This article originally appeared on Fatherly. Follow @FatherlyHQ on Twitter.

MIGHTY CULTURE

This is why ‘battlefield awareness’ is essential in jungle combat

British soldiers from the Grenadier Guard shared a video on Twitter showing the excruciating consequences to not having adequate battlefield awareness during training.

In the video, a gaggle of soldiers equipped with SA80 rifles are seen carrying a troop on a litter during a simulated mock casualty evacuation, when one of the soldiers inadvertently walks into a sharp broken branch protruding from the ground.

A groan can be heard as onlookers, including the soldiers providing security, look toward the soldier, who falls backward.


“Maintaining your 360-degree battlefield awareness is essential in the jungle,” the Guard said in the tweet. “You never know what it has in store for you next.”

A British Army spokesperson told Business Insider the soldier in the video was “absolutely fine.”

“Just dented pride,” the spokesperson said. “But he won’t be standing at attention for a while.”

The Grenadier Guards‘ roots dates to 1656, and it’s one of the oldest regiments in the British army.

Soldiers from the Guard have participated in all of the country’s major wars, including current fighting in Afghanistan. In addition to conventional war-fighting capabilities, the Guard says it uses unconventional equipment, such as quad bikes, to mobilize quickly.

This article originally appeared on Business Insider. Follow @BusinessInsider on Twitter.

MIGHTY SPORTS

Your guide to 2019 military discounts for Major League Baseball games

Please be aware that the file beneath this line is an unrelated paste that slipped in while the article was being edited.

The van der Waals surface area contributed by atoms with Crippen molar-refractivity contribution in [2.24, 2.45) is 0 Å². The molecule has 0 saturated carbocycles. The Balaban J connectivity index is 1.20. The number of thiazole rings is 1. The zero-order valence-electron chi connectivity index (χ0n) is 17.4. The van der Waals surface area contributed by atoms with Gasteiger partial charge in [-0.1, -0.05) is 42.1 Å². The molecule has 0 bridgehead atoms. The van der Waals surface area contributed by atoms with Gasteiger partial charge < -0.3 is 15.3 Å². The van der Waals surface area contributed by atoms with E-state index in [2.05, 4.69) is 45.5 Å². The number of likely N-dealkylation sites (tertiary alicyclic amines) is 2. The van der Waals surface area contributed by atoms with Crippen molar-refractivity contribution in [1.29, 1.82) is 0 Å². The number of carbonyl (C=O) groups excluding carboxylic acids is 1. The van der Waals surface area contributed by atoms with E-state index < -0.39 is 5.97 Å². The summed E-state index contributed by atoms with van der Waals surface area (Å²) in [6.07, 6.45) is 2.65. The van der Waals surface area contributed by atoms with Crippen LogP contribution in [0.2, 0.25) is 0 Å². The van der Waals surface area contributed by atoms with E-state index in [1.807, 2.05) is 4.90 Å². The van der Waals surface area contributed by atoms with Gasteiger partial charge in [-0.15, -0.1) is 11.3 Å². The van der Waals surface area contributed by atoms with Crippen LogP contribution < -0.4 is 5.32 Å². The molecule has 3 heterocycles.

Major League Baseball teams are showing their appreciation for service members, both past and present, with military discounts on 2019 game tickets. Many teams also hold military appreciation days to honor those who have served our country.

Look for your favorite team in the list below and take advantage of the military discounts that can help get you to the ballpark for less.

Play ball!


8 reasons not to get that Crusader tattoo

Sailors and Airmen present a giant American flag before the 2012 major league baseball All-Star Game. More than 30 Sailors and 45 Airman held the flag during the singing of the National Anthem and pregame events.

(U.S. Navy photo by Mass Communication Specialist 1st Class Jason C. Winn/Released)

American League

Baltimore Orioles

The Orioles offer a discount off of all tickets for military and their families, available at the Oriole Park Box Office. You can also find bigger discounts by contacting your nearest ITT/Leisure Travel office.

Houston Astros

Members of the military are invited to purchase discounted tickets (online only) to 2019 Houston Astros home games. There is a limit of 6 tickets per person per game. Choose from all Monday through Thursday games and for the Mariners Weekend Series on 9/6 – 9/8. Blackout dates include the Yankees Series (4/8 – 4/10) and Cubs Series (5/27 – 5/29).

Kansas City Royals

Active duty and retired military may purchase up to 4 half-price tickets for all regular season Kansas City Royals games (excluding Opening Day and Marquee game dates) in the Field Plaza, Outfield Plaza and View Level seating areas.

Los Angeles Angels

The Los Angeles Angels offer discounted tickets to military personnel. Specially priced tickets can be purchased online with verification.

Minnesota Twins

The Minnesota Twins offer Military Mondays. For select games throughout the season, active military members or veterans, plus four guests, receive half-price tickets in Home Plate View seating locations.

Oakland Athletics